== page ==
Because there is far more to the design of an application than the look and feel of components, it is unwise to give end users the ability to swap look and feel while [running] your application. Switching look and feel designs in this way only swaps the look and feel designs from one platform to another. The layout and vocabulary used are platform-specific and do not change. For instance, swapping look and feel designs does not change the titles of the menus.

The book does recommend that you let users specify an alternate look and feel, presumably in your properties file, at program startup time. Even so, the capability to switch while an application is running is too tempting to ignore; even Sun's own Swing Demonstration (included with the JDK) offers a menu item to change its look and feel. Figure 14-13 is my nice little program in the Java style; see Example 14-8 for the source code.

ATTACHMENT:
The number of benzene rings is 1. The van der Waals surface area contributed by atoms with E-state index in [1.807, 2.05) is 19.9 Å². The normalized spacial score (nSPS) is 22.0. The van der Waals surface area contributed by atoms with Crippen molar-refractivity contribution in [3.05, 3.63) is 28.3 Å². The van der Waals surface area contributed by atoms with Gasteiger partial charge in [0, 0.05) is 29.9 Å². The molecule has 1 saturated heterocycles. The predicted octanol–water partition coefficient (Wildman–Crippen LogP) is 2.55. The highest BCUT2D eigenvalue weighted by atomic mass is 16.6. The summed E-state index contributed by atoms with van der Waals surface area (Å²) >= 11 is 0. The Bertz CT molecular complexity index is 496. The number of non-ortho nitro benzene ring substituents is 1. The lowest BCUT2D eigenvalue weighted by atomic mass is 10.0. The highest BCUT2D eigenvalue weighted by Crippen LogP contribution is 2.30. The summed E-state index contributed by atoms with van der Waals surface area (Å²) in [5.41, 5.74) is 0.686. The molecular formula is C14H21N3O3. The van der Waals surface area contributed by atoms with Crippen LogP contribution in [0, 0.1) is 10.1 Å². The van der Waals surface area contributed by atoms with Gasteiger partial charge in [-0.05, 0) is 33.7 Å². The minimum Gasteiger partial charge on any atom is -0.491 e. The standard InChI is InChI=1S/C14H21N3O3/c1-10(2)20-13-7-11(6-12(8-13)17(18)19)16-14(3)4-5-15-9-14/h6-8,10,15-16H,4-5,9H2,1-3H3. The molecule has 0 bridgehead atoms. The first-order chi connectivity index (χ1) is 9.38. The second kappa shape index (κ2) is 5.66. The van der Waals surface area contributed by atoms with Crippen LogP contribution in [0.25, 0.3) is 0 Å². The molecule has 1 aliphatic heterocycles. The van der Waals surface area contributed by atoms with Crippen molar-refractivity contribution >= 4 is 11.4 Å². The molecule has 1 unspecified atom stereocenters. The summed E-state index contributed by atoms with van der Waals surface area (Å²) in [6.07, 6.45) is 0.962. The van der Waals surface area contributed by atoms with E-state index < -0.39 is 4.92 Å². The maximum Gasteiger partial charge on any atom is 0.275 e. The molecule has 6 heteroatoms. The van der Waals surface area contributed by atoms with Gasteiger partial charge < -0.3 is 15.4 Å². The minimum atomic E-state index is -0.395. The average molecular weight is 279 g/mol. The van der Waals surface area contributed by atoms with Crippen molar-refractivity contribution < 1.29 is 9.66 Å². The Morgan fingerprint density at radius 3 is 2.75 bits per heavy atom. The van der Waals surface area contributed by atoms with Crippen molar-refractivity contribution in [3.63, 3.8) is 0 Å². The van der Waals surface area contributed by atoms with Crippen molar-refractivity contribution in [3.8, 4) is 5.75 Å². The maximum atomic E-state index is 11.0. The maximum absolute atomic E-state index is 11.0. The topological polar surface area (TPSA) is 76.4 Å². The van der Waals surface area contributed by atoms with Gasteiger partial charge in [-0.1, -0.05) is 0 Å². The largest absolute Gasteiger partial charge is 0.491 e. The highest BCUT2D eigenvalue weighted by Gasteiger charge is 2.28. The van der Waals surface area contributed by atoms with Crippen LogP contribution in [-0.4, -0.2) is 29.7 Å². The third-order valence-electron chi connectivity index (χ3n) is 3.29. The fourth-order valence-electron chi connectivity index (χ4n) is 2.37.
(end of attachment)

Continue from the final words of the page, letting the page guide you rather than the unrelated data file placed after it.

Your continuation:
Figure 14-13. Java, Windows, and Motif look and feel under Windows
figs/jcb2_1413.gif


Of course, not all looks work on all platforms. If I try the Mac OS look and feel under Windows, I get the error dialog shown in Figure 14-14, which shows what happens when you request any look and feel that is unavailable on the current platform.

Figure 14-14. Look and feel request refused on Windows
figs/jcb2_1414.gif


The OPEN LOOK design alluded to in the code is, well, not written yet. Vaporware. That's why it's grayed out.